With the start of Ramadan just a few days away, a national Muslim organization has announced today a nationwide boycott of dates produced in Israeli settlements on the West Bank in the occupied Palestinian territories. The American Muslim for Palestine’s campaign, “This Ramadan Make a Date with Justice: Choose Occupation-Free Dates,” answers the 2005 call from Palestinian civil society for boycott, divestment and sanctions against Israel as means to peacefully pressure Israel to abide by international law and end its occupation of Palestine; allow Palestinians refugees the right to return to their homeland; and to secure equal rights for Palestinian citizens of Israel.
Ramadan, which may start Friday, July 20, is a holy month for Muslims, during which they fast from sunrise to sunset. Most Muslims break their fast by eating dates and drinking water in the same way their prophet, Muhammad, did. However, many people are unaware of the prevalence of Israeli occupation dates in the United States, buy them and, therefore, unwittingly support Israeli’s illegal occupation.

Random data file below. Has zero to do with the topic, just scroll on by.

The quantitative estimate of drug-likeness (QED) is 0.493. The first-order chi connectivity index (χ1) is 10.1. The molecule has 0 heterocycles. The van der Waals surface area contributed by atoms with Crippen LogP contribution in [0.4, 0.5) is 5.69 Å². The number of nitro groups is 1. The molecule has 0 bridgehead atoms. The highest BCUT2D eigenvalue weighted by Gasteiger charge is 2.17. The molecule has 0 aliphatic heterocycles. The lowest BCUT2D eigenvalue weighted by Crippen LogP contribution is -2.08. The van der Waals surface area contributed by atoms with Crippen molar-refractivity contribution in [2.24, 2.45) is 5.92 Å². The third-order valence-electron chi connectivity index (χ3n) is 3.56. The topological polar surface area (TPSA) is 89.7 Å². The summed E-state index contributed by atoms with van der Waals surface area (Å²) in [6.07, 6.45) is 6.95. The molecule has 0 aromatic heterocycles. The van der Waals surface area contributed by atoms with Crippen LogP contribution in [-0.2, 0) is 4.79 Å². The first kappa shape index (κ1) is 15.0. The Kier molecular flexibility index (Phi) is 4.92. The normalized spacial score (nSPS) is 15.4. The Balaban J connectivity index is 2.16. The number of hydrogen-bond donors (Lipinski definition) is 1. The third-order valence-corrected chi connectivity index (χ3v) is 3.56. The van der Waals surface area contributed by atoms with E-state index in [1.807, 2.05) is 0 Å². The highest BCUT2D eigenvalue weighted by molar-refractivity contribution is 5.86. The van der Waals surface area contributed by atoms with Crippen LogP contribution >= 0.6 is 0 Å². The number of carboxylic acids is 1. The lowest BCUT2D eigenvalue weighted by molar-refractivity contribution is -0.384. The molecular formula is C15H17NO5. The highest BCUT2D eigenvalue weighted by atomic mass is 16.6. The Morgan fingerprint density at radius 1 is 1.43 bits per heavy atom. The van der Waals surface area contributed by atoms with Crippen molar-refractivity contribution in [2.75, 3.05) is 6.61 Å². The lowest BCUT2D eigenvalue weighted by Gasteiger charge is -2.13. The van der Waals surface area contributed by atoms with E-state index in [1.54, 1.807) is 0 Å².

While figures for how many dates are consumed during Ramadan are not known, Israeli dates exported to the U.S. in 2011 were valued at $51 million, according to the USDA. In fact, Israel produces more than half the world’s leading variety of dates, the Medjool date, according to a May 11, 2006, Jerusalem Post article. The majority of these dates are grown in Israeli settlements in the Jordan Valley and the Dead Sea areas of the West Bank. In total, Israeli export companies make more than $260 million in date exports every year, according to data supplied by the United Nations Food and Agricultural Organization.
Currently, Israeli company Hadiklaim markets most date exports. AMP’s boycott includes that company as well as the brands Jordan River, Jordan River Bio-Tops and King Solomon.